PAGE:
How to Build Your Self Esteem

Building Your Self Esteem

how to build your selfesteem christine miller

"Dear Christine,

Progress in my life has been dogged by very low self esteem – always as a child put down by my mother and lately by my husband.
Do I have to go through life like this? Help!”

PJ, London, UK

 

Dear PJ,

First of all, I’d like to commend you for writing to ask for help. That’s an excellent step towards taking charge of your life now, and becoming more confident in asking for your needs to be met.  Also, acknowledging that sometimes you feel less good about yourself is another healthy step towards building your self worth and love for yourself.  And, be assured, if you decide to do so, then you can certainly change the way you go through life.

Now I’m going to make an assumption that since you’re asking for advice, you have decided that you want to make changes in the way you are going through your life. I’m also going to assume that you’re prepared to consider the suggestions that may be offered to you – and when you choose, to take action on those suggestions.

As I can’t ask you directly how you would define self-esteem, then let me describe what self-esteem means to me both professionally and personally.

It’s the way you feel about yourself. It’s how much you feel you are worth, how prepared you are to accept yourself as a human being who, by definition, is not perfect. How easily you can experience yourself as “okay” and “good enough” – even when you make mistakes or have uncomfortable emotions and experiences. Perhaps even accepting that it’s fine on occasion to have emotions such as anger and sadness – because sometimes family life has imposed conditions on us which have led us to suppress one emotion and substitute it with another – anger masquerading as resentment, for example.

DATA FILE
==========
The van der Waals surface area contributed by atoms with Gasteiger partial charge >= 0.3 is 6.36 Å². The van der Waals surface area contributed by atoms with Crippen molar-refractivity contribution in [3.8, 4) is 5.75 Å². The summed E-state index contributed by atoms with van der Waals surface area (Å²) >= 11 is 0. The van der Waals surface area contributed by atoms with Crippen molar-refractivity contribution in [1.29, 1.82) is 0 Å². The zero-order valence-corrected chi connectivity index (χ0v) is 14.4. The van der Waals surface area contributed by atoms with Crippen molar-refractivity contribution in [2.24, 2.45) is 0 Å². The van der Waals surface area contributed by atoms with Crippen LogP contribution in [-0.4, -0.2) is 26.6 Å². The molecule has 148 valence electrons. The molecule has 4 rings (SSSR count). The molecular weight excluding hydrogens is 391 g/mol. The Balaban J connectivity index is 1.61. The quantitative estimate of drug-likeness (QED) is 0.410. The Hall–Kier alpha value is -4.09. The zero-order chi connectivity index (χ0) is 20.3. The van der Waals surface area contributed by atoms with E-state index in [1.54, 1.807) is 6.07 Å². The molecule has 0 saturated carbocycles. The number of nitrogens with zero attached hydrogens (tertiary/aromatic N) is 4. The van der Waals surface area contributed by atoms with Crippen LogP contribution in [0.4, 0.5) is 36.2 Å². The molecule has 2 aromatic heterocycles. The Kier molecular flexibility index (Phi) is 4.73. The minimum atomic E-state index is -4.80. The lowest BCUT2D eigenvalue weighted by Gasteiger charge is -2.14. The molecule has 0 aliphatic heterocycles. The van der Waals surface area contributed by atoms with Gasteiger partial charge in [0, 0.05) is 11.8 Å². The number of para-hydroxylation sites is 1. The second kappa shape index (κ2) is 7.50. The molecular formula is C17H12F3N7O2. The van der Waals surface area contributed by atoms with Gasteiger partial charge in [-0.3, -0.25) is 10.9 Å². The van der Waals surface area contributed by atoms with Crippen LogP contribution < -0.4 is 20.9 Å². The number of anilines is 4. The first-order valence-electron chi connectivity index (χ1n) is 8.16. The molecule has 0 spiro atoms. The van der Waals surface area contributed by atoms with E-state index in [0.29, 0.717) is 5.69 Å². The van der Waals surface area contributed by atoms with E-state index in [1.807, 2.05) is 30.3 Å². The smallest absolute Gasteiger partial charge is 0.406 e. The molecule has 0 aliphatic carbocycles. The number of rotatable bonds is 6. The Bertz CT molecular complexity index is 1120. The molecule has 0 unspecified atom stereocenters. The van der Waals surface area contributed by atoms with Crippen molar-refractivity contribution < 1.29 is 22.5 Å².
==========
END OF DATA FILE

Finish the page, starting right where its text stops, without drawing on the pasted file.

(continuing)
Many of the patterns we live in our lives we learn as children, and some we acquire later in life. The good thing about this is that having learned these responses, when we begin to notice they no longer serve us, we can also unlearn them, and acquire new ways of dealing with our lives. All these decisions and beliefs about ourselves are created within us – and from within, equally, we can recreate new, more appropriate ones.

PJ, since you are becoming more aware of yourself in relation to others, perhaps it’s time for you to develop a different image of yourself, one where youare in control of yourself and make choices based on your needs, desires and interests. Where your past experience of your mother and your present experience with your husband diminish in the influence they exert over your feelings towards yourself, because you have taken charge of your own responses. And where you can then value yourself as the unique, fascinating being that you already are, and celebrate the potential you undoubtedly have to develop still further.

So how might you achieve such a change?  There are, of course, many ways open to you in the self-help arena. Books, tapes, seminars, coaching, counselling….whatever you do, the only thing that will bring results is taking actionon and with whatever you read, hear, see or experience.

I believe that an important first step might be for you to create for yourself an inner retreat, a place where you can calmly consider yourself and rediscover a sense of your own potential – a “resourceful state”.